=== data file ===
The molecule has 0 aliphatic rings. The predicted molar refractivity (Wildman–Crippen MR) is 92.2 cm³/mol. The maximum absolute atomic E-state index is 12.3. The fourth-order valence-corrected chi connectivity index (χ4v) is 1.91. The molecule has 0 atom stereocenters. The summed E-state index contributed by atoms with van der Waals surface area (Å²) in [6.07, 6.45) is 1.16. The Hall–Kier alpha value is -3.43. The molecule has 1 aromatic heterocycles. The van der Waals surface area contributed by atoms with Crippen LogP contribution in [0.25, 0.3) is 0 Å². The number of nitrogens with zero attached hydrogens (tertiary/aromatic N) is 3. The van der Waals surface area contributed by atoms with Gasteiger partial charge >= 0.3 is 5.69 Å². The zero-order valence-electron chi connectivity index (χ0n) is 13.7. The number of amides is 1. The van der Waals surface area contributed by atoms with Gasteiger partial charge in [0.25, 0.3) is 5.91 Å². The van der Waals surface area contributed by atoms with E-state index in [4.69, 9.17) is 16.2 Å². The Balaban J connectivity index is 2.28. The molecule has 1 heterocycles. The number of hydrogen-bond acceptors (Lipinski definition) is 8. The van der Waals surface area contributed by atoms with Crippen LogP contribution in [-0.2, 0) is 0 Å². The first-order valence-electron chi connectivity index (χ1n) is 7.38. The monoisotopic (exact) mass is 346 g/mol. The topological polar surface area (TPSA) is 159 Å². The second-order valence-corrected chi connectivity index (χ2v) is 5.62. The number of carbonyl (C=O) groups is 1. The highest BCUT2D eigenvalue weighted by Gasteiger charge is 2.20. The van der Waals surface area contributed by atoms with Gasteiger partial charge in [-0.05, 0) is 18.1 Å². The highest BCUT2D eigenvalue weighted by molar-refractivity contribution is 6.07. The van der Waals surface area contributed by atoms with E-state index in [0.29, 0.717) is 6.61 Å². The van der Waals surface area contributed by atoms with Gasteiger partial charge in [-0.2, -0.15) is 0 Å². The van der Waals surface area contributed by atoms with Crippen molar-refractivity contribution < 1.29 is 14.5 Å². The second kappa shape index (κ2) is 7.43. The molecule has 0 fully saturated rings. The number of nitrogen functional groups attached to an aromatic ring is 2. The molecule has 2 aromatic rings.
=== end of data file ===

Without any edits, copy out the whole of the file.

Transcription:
The molecule has 0 aliphatic rings. The predicted molar refractivity (Wildman–Crippen MR) is 92.2 cm³/mol. The maximum absolute atomic E-state index is 12.3. The fourth-order valence-corrected chi connectivity index (χ4v) is 1.91. The molecule has 0 atom stereocenters. The summed E-state index contributed by atoms with van der Waals surface area (Å²) in [6.07, 6.45) is 1.16. The Hall–Kier alpha value is -3.43. The molecule has 1 aromatic heterocycles. The van der Waals surface area contributed by atoms with Crippen LogP contribution in [0.25, 0.3) is 0 Å². The number of nitrogens with zero attached hydrogens (tertiary/aromatic N) is 3. The van der Waals surface area contributed by atoms with Gasteiger partial charge >= 0.3 is 5.69 Å². The zero-order valence-electron chi connectivity index (χ0n) is 13.7. The number of amides is 1. The van der Waals surface area contributed by atoms with Gasteiger partial charge in [0.25, 0.3) is 5.91 Å². The van der Waals surface area contributed by atoms with E-state index in [4.69, 9.17) is 16.2 Å². The Balaban J connectivity index is 2.28. The molecule has 1 heterocycles. The number of hydrogen-bond acceptors (Lipinski definition) is 8. The van der Waals surface area contributed by atoms with Crippen LogP contribution in [-0.2, 0) is 0 Å². The first-order valence-electron chi connectivity index (χ1n) is 7.38. The monoisotopic (exact) mass is 346 g/mol. The topological polar surface area (TPSA) is 159 Å². The second-order valence-corrected chi connectivity index (χ2v) is 5.62. The number of carbonyl (C=O) groups is 1. The highest BCUT2D eigenvalue weighted by Gasteiger charge is 2.20. The van der Waals surface area contributed by atoms with Gasteiger partial charge in [-0.05, 0) is 18.1 Å². The highest BCUT2D eigenvalue weighted by molar-refractivity contribution is 6.07. The van der Waals surface area contributed by atoms with E-state index in [0.29, 0.717) is 6.61 Å². The van der Waals surface area contributed by atoms with Gasteiger partial charge in [-0.2, -0.15) is 0 Å². The van der Waals surface area contributed by atoms with Crippen molar-refractivity contribution < 1.29 is 14.5 Å². The second kappa shape index (κ2) is 7.43. The molecule has 0 fully saturated rings. The number of nitrogen functional groups attached to an aromatic ring is 2. The molecule has 2 aromatic rings.